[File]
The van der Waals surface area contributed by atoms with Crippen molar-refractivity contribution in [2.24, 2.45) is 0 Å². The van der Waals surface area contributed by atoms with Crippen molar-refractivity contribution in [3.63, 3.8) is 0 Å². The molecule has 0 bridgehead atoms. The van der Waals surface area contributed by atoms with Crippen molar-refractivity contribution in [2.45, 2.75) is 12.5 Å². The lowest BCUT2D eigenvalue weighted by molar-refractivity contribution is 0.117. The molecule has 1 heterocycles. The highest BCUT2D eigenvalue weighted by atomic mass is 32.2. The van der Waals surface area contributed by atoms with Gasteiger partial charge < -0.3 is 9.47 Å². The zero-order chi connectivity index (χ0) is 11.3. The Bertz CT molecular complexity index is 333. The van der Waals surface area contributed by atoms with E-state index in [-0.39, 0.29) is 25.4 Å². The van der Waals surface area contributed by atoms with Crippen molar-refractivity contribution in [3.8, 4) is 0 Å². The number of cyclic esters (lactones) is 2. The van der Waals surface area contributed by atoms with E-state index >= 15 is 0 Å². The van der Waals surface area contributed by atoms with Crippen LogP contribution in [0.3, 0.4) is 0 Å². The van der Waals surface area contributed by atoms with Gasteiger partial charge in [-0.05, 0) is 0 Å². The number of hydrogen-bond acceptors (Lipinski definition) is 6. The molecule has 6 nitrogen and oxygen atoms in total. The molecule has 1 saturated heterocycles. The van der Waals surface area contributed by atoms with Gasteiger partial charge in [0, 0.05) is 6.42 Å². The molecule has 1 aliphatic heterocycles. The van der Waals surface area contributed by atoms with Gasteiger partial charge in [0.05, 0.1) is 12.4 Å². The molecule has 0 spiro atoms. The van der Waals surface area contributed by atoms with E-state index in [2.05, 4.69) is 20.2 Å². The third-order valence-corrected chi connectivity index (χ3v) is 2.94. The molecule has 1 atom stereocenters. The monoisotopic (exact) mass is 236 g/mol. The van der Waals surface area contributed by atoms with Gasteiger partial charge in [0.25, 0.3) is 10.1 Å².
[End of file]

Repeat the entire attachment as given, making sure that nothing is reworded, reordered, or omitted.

The van der Waals surface area contributed by atoms with Crippen molar-refractivity contribution in [2.24, 2.45) is 0 Å². The van der Waals surface area contributed by atoms with Crippen molar-refractivity contribution in [3.63, 3.8) is 0 Å². The molecule has 0 bridgehead atoms. The van der Waals surface area contributed by atoms with Crippen molar-refractivity contribution in [2.45, 2.75) is 12.5 Å². The lowest BCUT2D eigenvalue weighted by molar-refractivity contribution is 0.117. The molecule has 1 heterocycles. The highest BCUT2D eigenvalue weighted by atomic mass is 32.2. The van der Waals surface area contributed by atoms with Gasteiger partial charge < -0.3 is 9.47 Å². The zero-order chi connectivity index (χ0) is 11.3. The Bertz CT molecular complexity index is 333. The van der Waals surface area contributed by atoms with E-state index in [-0.39, 0.29) is 25.4 Å². The van der Waals surface area contributed by atoms with Crippen molar-refractivity contribution in [3.8, 4) is 0 Å². The number of cyclic esters (lactones) is 2. The van der Waals surface area contributed by atoms with E-state index >= 15 is 0 Å². The van der Waals surface area contributed by atoms with Crippen LogP contribution in [0.3, 0.4) is 0 Å². The van der Waals surface area contributed by atoms with Gasteiger partial charge in [-0.05, 0) is 0 Å². The number of hydrogen-bond acceptors (Lipinski definition) is 6. The molecule has 6 nitrogen and oxygen atoms in total. The molecule has 1 saturated heterocycles. The van der Waals surface area contributed by atoms with Gasteiger partial charge in [0, 0.05) is 6.42 Å². The molecule has 1 aliphatic heterocycles. The van der Waals surface area contributed by atoms with Gasteiger partial charge in [0.05, 0.1) is 12.4 Å². The molecule has 0 spiro atoms. The van der Waals surface area contributed by atoms with E-state index in [2.05, 4.69) is 20.2 Å². The third-order valence-corrected chi connectivity index (χ3v) is 2.94. The molecule has 1 atom stereocenters. The monoisotopic (exact) mass is 236 g/mol. The van der Waals surface area contributed by atoms with Gasteiger partial charge in [0.25, 0.3) is 10.1 Å².